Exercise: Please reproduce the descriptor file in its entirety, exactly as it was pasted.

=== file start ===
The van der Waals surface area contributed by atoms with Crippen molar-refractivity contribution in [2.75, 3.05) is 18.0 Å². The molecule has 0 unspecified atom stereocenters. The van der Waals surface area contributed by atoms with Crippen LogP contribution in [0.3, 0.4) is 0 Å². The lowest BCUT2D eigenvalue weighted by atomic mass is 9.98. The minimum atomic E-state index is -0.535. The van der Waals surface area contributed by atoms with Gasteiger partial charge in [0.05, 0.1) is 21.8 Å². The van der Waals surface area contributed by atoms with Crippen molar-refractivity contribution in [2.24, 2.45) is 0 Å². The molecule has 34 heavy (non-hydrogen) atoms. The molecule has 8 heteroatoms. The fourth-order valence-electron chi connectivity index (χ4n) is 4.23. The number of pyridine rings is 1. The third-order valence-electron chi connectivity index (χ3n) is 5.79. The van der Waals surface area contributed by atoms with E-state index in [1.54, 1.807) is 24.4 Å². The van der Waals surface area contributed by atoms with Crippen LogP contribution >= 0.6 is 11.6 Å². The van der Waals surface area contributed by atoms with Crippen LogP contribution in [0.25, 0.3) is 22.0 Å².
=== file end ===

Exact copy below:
The van der Waals surface area contributed by atoms with Crippen molar-refractivity contribution in [2.75, 3.05) is 18.0 Å². The molecule has 0 unspecified atom stereocenters. The van der Waals surface area contributed by atoms with Crippen LogP contribution in [0.3, 0.4) is 0 Å². The lowest BCUT2D eigenvalue weighted by atomic mass is 9.98. The minimum atomic E-state index is -0.535. The van der Waals surface area contributed by atoms with Gasteiger partial charge in [0.05, 0.1) is 21.8 Å². The van der Waals surface area contributed by atoms with Crippen molar-refractivity contribution in [2.24, 2.45) is 0 Å². The molecule has 34 heavy (non-hydrogen) atoms. The molecule has 8 heteroatoms. The fourth-order valence-electron chi connectivity index (χ4n) is 4.23. The number of pyridine rings is 1. The third-order valence-electron chi connectivity index (χ3n) is 5.79. The van der Waals surface area contributed by atoms with E-state index in [1.54, 1.807) is 24.4 Å². The van der Waals surface area contributed by atoms with Crippen LogP contribution >= 0.6 is 11.6 Å². The van der Waals surface area contributed by atoms with Crippen LogP contribution in [0.25, 0.3) is 22.0 Å².